Giving Yourself Permission

Morning Mercy Time for Healing

Being Accustom to Performance

It’s one of the most difficult things to do when you leave The Message. You’ve been so accustom to marching to the beat of what your church demands. You’ve been so structured in the do’s and don’ts. You’ve been holding it all together, trying to not melt down emotionally. You don’t want to show emotional weakness to the Message people – because, those of us who’ve left know, it will be used against you.

I know when my wife and I first left our church, we felt so utterly alone and uncertain of what to do with ourselves that we just wanted to shut the door to the world, and hide.

Giving yourself permission is a very good thing to do. What do I mean? The Message is what is known as a “performance-based religion“. That is, you are perpetually struggling to attain a standard of perfection. Every church has it’s own measuring stick for what ‘perfection’ is, so it will differ from church to church. But if you were part of a Message-Believing church – you were performing to meet a standard.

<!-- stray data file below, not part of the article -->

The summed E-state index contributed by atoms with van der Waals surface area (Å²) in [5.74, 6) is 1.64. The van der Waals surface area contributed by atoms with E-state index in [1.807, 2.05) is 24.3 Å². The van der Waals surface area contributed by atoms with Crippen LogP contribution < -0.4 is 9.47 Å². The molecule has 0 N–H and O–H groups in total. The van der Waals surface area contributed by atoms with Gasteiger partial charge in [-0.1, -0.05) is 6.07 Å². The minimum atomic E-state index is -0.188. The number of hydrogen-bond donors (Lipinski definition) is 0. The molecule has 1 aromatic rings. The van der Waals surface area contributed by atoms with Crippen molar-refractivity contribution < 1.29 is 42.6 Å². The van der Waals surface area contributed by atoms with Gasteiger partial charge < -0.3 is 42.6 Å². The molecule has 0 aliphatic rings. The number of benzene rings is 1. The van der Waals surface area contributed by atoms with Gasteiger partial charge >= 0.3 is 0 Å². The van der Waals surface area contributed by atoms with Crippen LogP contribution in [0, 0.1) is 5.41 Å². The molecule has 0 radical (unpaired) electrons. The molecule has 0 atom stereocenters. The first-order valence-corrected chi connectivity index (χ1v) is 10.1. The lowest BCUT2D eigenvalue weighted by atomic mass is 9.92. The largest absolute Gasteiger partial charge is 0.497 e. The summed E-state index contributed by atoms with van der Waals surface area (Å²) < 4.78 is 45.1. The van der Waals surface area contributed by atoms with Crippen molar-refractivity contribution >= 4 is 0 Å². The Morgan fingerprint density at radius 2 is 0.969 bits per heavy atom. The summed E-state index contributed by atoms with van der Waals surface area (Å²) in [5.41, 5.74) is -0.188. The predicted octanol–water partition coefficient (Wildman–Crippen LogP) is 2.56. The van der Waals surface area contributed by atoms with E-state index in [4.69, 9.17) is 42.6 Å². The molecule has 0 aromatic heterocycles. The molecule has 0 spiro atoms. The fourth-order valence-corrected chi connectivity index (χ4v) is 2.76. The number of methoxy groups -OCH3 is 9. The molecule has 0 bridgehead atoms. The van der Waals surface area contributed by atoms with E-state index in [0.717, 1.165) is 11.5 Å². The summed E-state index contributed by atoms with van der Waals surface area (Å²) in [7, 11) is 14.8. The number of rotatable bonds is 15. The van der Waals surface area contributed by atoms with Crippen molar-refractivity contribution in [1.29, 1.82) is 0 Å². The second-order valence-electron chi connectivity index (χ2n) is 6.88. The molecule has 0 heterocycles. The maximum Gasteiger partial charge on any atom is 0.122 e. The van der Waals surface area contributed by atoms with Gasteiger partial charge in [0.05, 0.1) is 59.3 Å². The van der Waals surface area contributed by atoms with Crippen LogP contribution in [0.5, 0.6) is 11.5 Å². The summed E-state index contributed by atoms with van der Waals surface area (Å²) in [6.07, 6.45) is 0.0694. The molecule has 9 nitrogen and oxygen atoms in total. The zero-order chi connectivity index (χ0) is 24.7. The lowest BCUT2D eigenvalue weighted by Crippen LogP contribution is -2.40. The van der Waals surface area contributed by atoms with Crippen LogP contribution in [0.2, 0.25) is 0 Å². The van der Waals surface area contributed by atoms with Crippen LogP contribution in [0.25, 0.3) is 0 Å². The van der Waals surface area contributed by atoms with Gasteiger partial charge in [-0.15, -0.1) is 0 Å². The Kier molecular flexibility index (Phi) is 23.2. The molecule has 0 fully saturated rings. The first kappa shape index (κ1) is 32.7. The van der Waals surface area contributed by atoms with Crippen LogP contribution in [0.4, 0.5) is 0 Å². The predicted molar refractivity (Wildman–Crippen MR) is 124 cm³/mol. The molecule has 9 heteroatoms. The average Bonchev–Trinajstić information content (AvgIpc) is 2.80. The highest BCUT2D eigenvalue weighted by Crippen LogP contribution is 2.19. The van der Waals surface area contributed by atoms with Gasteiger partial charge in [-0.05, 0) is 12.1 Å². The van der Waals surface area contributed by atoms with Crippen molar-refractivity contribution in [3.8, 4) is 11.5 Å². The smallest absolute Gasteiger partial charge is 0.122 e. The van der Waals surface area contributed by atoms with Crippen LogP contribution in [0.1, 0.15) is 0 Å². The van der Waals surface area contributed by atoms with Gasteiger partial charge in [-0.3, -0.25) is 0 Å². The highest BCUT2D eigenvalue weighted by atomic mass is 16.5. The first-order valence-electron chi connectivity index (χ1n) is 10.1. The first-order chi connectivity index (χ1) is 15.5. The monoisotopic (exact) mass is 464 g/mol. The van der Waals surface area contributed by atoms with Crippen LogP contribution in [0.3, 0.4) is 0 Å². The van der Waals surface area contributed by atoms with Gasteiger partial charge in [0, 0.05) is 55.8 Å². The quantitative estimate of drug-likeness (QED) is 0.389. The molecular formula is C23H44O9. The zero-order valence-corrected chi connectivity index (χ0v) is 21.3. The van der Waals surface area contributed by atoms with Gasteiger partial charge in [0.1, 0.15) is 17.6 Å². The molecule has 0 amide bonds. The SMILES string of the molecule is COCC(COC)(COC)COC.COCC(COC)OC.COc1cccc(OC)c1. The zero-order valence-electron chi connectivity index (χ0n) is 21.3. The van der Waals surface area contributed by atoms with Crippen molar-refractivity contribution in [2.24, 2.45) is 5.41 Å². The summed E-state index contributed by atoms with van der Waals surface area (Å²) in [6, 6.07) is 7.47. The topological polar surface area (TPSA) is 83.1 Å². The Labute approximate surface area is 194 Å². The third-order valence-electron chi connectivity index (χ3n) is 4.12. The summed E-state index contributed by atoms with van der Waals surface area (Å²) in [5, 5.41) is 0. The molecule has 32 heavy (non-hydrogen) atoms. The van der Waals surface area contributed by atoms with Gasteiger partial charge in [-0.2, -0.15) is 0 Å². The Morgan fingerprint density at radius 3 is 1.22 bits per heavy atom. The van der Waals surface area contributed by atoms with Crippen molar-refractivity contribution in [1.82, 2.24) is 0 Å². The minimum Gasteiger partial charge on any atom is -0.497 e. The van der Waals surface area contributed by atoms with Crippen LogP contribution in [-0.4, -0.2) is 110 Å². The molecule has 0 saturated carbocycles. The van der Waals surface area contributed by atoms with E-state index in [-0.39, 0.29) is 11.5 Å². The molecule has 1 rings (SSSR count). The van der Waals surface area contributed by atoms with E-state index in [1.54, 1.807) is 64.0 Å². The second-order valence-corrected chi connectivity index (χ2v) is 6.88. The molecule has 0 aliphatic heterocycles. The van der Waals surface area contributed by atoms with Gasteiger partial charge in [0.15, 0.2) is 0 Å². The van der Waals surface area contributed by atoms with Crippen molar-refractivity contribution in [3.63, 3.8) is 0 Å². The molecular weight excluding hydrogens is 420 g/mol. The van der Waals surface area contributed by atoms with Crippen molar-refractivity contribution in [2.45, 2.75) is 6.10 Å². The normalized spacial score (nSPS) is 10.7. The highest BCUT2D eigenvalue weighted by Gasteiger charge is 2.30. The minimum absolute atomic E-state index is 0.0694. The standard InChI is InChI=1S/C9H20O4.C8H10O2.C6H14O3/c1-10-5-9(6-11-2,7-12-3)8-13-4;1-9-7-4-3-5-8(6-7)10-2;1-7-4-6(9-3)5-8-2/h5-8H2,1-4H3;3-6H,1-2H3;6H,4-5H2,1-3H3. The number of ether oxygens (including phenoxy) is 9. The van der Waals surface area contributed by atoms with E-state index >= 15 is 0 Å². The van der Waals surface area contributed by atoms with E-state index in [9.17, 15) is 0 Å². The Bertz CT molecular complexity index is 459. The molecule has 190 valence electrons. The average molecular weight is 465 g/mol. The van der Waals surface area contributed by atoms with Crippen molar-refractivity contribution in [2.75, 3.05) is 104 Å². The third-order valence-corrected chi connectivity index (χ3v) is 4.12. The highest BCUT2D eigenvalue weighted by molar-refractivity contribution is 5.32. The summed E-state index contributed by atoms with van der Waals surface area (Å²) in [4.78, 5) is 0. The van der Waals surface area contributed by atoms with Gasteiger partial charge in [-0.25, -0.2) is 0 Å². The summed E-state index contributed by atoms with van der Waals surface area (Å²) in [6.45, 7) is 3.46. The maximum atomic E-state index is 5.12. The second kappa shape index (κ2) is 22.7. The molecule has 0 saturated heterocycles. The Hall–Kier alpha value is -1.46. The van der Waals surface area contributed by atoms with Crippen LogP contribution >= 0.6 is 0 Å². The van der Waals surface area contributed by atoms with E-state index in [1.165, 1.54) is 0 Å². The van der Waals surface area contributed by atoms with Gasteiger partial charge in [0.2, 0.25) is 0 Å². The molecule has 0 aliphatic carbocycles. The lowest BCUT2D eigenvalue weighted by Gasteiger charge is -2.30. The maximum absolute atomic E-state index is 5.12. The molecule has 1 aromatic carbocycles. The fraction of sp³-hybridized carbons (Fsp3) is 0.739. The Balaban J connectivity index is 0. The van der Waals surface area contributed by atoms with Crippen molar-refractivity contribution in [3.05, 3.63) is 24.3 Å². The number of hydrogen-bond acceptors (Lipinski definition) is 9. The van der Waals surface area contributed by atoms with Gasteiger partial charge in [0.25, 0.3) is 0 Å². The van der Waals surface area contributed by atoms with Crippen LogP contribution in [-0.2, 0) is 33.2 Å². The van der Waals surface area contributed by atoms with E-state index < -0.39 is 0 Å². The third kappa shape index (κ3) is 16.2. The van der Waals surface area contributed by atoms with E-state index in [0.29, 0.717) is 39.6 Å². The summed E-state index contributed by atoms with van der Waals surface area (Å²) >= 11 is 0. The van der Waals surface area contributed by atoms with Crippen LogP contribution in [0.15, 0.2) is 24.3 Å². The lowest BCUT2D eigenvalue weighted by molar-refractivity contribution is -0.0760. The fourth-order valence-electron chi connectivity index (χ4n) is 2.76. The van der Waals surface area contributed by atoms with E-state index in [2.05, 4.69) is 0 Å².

When you leave, you’ll suddenly be really afraid. That’s because you’ve been performing so long that you’ve developed fears associated with failing to meet “the standard”. This goes from theological understanding and church attendance, to what kind of shoes you’re allowed to wear and who is safe to receive counsel from (friends, teachers, preachers, books, etc).

Giving yourself permission means something like this:

  • You’re allowed to be human.
  • You’re allowed to make mistakes.
  • You’re allowed to admit “I don’t know”.
  • You’re allowed to cry.
  • You’re allowed to be afraid.
  • You’re allowed to be angry.
  • You’re allowed to take a time-out from church attendance.
  • You’re allowed to go to a (dreaded) denominational church.
  • You’re allowed to be curious.
  • You’re allowed to think.
  • You’re allowed to want to be alone.
  • You’re allowed to reach out for help.
  • You’re allowed to take time – and lots of it – to think, to pray, to be curious, to ask questions, to learn and discover, to change, to grow.